The Third Age of Mankind mentioned in the pilot and Season 1 and 2 narrations finally begins in this episode. Except that it’s the Third Age of all the younger races, not just humanity.
Background: According to DC12-14, there are approximately six thousand ships in Sheridan’s fleet. The Vorlons and Shadows deploy almost all of their forces to the engagement, almost ten thousand ships each (it’s presumed these figures include fighters and support craft). In total, more than 26,000 ships take part in the Battle of Coriana VI, making it easily the biggest engagement in recorded interstellar history.
Centauri Prime has a population of 3 billion, which seems unusually low for such a major world. However, the Centauri have been a spacefaring civilisation for centuries and have likely dispersed their population across colony worlds more efficiently. Given our knowledge of Centauri physiology, it may also be that procreation for Centauri is both more complex and finely controlled than for humans. Finally, the Centauri likely have highly efficient birth control methods.
The First Ones discovered at the start of the episode are located in the vicinity of the Pillars of Creation, a vast star-forming region between 6,500 and 7,000 light-years from Earth (and Babylon 5). For the pillars to be so visible, which are each multiple light-years in height, Ivanova’s White Star would have to be several light-years away from them. This is still the furthest verified distance from Babylon 5 that a ship has travelled in the series.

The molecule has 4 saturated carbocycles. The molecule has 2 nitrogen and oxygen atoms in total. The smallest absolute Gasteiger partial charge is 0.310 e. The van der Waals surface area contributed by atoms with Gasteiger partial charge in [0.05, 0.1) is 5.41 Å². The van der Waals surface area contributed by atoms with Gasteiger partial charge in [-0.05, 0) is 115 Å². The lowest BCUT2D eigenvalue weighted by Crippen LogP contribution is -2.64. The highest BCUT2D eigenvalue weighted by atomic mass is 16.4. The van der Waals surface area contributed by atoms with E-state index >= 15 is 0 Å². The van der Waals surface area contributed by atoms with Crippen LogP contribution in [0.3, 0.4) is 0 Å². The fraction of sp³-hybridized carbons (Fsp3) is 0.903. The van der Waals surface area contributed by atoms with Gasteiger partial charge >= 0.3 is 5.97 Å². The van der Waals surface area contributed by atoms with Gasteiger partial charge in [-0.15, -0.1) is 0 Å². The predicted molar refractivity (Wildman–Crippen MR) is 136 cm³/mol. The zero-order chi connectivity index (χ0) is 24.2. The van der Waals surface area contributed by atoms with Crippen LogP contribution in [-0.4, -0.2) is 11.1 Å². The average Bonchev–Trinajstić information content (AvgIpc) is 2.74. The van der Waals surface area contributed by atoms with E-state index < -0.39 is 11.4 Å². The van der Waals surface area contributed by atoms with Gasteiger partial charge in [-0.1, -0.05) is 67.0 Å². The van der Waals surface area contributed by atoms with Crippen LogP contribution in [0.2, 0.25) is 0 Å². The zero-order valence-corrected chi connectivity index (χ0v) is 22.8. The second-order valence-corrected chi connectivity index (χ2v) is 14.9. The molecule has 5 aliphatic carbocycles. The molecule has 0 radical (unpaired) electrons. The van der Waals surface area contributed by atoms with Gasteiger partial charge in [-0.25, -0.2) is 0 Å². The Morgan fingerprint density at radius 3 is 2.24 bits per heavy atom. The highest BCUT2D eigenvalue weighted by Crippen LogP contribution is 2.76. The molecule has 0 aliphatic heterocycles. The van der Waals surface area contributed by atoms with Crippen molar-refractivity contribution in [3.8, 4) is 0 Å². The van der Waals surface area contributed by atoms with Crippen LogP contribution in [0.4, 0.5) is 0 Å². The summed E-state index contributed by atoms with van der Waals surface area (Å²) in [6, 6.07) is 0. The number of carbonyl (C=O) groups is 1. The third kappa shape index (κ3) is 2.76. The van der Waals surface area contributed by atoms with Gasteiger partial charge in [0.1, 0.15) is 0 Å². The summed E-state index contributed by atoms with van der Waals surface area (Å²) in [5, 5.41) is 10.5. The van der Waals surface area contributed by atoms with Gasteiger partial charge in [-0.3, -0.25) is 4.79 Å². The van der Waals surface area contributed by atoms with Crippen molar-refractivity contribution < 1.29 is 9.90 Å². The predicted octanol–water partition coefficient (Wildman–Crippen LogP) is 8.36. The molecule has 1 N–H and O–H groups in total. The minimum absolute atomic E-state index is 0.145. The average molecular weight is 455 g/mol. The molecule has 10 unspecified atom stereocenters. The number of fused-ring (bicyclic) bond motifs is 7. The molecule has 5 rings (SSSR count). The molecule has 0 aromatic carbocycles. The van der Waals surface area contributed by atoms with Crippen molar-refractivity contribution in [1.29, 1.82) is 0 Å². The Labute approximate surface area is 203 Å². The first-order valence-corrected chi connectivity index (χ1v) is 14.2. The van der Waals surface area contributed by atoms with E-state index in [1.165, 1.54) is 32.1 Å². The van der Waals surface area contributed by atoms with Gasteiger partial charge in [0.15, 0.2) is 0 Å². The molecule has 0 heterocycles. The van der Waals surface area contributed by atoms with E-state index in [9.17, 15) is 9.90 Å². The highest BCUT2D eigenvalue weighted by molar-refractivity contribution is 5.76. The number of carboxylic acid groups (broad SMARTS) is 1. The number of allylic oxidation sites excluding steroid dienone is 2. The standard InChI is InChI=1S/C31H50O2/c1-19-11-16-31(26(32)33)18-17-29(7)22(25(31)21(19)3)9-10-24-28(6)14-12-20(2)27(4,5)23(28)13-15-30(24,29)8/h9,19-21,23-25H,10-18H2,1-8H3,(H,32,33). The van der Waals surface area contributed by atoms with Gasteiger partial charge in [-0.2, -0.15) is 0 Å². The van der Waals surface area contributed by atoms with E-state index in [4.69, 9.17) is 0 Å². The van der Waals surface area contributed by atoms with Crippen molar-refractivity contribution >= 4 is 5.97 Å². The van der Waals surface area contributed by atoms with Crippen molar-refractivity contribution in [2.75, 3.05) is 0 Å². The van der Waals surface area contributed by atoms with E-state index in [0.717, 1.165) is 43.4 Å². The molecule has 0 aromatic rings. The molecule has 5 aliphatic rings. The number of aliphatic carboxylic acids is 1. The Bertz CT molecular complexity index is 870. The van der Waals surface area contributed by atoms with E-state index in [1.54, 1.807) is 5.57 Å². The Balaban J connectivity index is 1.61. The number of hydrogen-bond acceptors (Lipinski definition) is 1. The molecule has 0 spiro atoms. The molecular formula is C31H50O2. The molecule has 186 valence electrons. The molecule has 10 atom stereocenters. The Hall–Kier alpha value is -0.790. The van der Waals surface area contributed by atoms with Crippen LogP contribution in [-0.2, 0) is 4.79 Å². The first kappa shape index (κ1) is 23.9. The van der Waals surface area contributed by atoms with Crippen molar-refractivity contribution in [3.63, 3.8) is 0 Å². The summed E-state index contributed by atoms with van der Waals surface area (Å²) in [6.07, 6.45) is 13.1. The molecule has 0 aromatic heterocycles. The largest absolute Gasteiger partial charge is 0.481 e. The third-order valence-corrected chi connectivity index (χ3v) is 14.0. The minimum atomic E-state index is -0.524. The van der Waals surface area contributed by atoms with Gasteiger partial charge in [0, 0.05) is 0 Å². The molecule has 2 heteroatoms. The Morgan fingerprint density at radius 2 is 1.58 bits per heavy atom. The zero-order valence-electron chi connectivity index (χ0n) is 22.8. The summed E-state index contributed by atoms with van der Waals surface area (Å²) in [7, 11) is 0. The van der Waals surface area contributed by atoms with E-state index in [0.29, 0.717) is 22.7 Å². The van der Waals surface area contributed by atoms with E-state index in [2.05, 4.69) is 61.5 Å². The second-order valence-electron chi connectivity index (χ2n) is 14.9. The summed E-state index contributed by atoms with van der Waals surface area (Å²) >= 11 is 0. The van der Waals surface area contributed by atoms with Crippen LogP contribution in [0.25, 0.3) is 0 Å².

There are more than two dozen races in Sheridan’s coalition. The Minbari, Narn, Brakiri, Drazi, Narn, Vree and some humans (from the Rangers and Babylon 5) are clearly part of the alliance as their ships are readily identifiable. Assuming most of the League of Non-aligned Worlds is on board, the Gaim, Hyach, Llort, Abbai, Pak’ma’ra, Grome and Ipsha are also presumably part of the fleet, and possibly the Yolu, Cascor, Trakallans and Sh’lassans as well. That still leaves six races unaccounted for.
Lorien’s race were naturally immortal to start with, but later generations began to grow old and died. Lorien attributes this to the universe deciding that for life to be meaningful, it had to be finite.
“Aw’hel” means “continuous fire” in the Minbari religious dialect.
The Stra’kath is the Drazi Sunhawk which sacrifices itself to save the White Star 2 from a Shadow missile. The Minbari warcruiser which is also destroyed is not named.
There are six First One races/representatives present at the Battle of Coriana VI.
Confirming the hints from episode D2, Lorien’s natural form is a large sphere of glowing light, hundreds of feet in diameter.
References: The Third Age of Mankind has been referenced since the pilot episode. This episode finally tells us it is the age when the younger races (including humanity) are fully independent and in charge of their own destinies, after a first age of primitivism and a second age where they were at the mercy of greater powers. The term “Third Age” is of course another nod to The Lord of the Rings, where the great War of the Ring is the event that ends the Third Age and begins the Fourth.